Incorrect and Overused Words Your Need to Stop Using in Your Marketing Content

Posted on: 3 November, 2020

Words: the most powerful and important tool that any writer has in their possession. Though words only have the power we allow them to have, this makes utilizing them correctly even more crucial. You only have so many words you can say to your audience and only so much time to write them. Make every word count, because words either convey great thoughts and imagery, or nothing at all.

With enough experience, most content writers believe they have all of the right words figured out. But this experience can also lead to a sense of arrogance and even falling into poor habits or word choices. Nevertheless, writers may never realize these problems without having them called and pointed out. By understanding common problems many content writers face regularly, you can write stronger content. Writing stronger content can not only promote self-growth but attract the customers your brand and clients have been looking for.

Never Talk Down to Your Readers

Knowing what you write about gives you a sense of confidence—confidence that can also inflate our egos. Sometimes, we go in too far, using lingo beyond the average person’s vocabulary and fall into lengthy explanations. You might sound smart at first, but sinking into the deep end with it can turn off readers.

Slamming your audience with new terminology overwhelms and confuses them, especially with longwinded explanations. But this does not mean you should talk down to your readers or over-simplify your work either. Making the reader feel stupid will detract them from your work and search somewhere else for better answers. You want to strike the right balance that gives readers the necessary information, but without slinging them through crash courses. Briefly explaining industry jargon or providing a glossary for larger terms can make both the reader’s and your life easier.

Avoid Exaggerations and Clichés

When you write clichés frequently, you already failed to write unique content, and your content is “dead as a doornail.” Even assuming your audience is filled with brand new readers, they have read these sayings in many other places. Utilizing clichés goes beyond lacking originality, it makes you an outright lazy writer incapable of standing on your own. Falling into the trap of using some clichés can be surprisingly easy. Search your work for any patterns of them and begin cutting them out of your vocabulary entirely.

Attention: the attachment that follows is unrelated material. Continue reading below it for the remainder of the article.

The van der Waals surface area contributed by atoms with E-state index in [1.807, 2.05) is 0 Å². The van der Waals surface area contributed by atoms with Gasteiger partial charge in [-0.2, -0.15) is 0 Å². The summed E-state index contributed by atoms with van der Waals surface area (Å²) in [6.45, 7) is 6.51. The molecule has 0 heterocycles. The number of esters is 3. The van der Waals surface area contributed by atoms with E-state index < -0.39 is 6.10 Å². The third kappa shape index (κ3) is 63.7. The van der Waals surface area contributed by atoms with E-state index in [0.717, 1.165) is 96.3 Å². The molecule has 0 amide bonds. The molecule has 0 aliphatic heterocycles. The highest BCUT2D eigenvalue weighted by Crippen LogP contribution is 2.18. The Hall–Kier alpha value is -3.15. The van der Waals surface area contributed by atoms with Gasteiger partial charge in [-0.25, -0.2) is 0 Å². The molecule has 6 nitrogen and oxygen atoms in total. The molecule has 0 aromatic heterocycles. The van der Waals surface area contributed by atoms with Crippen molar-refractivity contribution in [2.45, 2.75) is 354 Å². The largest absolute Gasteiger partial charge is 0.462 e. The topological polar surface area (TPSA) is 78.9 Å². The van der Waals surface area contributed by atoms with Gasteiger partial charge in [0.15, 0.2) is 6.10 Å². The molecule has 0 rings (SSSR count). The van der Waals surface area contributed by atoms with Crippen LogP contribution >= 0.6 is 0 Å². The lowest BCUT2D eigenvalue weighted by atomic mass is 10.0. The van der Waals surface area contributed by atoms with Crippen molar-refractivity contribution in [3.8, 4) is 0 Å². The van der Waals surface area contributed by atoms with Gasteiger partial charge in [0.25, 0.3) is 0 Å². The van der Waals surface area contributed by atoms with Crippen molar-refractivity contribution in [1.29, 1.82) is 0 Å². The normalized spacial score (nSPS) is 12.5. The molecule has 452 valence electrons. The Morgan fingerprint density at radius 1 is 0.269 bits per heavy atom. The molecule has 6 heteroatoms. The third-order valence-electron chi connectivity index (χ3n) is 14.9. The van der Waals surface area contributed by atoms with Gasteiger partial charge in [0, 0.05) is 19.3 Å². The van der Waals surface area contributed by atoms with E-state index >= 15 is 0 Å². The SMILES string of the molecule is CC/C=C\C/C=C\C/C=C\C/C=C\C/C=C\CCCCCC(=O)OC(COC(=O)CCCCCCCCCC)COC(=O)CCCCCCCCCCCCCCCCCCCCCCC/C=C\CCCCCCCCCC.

Furthermore, the problem with clichés is many of them tend to be exaggerated and blown out of proportion. Exaggerations also further hurt your writing due to their superlative or even outright false nature at times. Claiming your brand to be “industry-leading” or products as “state of the art” begs for trouble in content writing. You want to provide the facts, and exaggerated words and phrases distance you from the truth.

Instead of claiming to provide the best services, consider using the straight facts and statistics that can prove your point. For example, consider how many clients your business serves on average, or how much a product has sold. Avoid boasting about being the “biggest” or “best” and give your audience the truth. That truth will speak for itself with the right presentation and your superb writing capabilities.

Say What You Mean!

Educating your readers and providing them with truthful, original content are high priority tasks as a content writer. But beyond that, you must avoid dancing around words and say exactly what you mean. Using words such as “maybe,” “might,” “very,” or “really” give the impression that you, the content writer, lack certainty. Despite the sparse use of absolutes in writing, you still need confidence in your words and phrasing. As a rule of thumb, treat your words like a light switch. They either mean something, or they don’t, just how light is either on or off.

Beyond potentially doubting your own words, you should also know the words you say and specify clearly and concisely. Instead of a vague phrase like, “I cleaned the car,” consider “I polished the car,” or “I dusted the car.” Unless your words go beyond the audience’s usual vocabulary, you want words as specific as possible that leave no questions. If you see yourself using a word you lack familiarity with, look it up! Not only does it expand your vocabulary, but it also helps you write clearer overall.

With the right confidence and knowledge, your writing can excel further beyond yourself even now. If you find yourself struggling to write content for your brand, we can help. Through services such as law firm marketing, social media management, and blog distribution networks, Actionable Agency can help. By offering many marketing solutions and web development for law firms across the country, we extend their reach and develop their business. At Actionable Agency, we can provide an analysis of your current strategy and website of your firm to help formulate new solutions. For more information, call us toll-free at (855) 206-9689.

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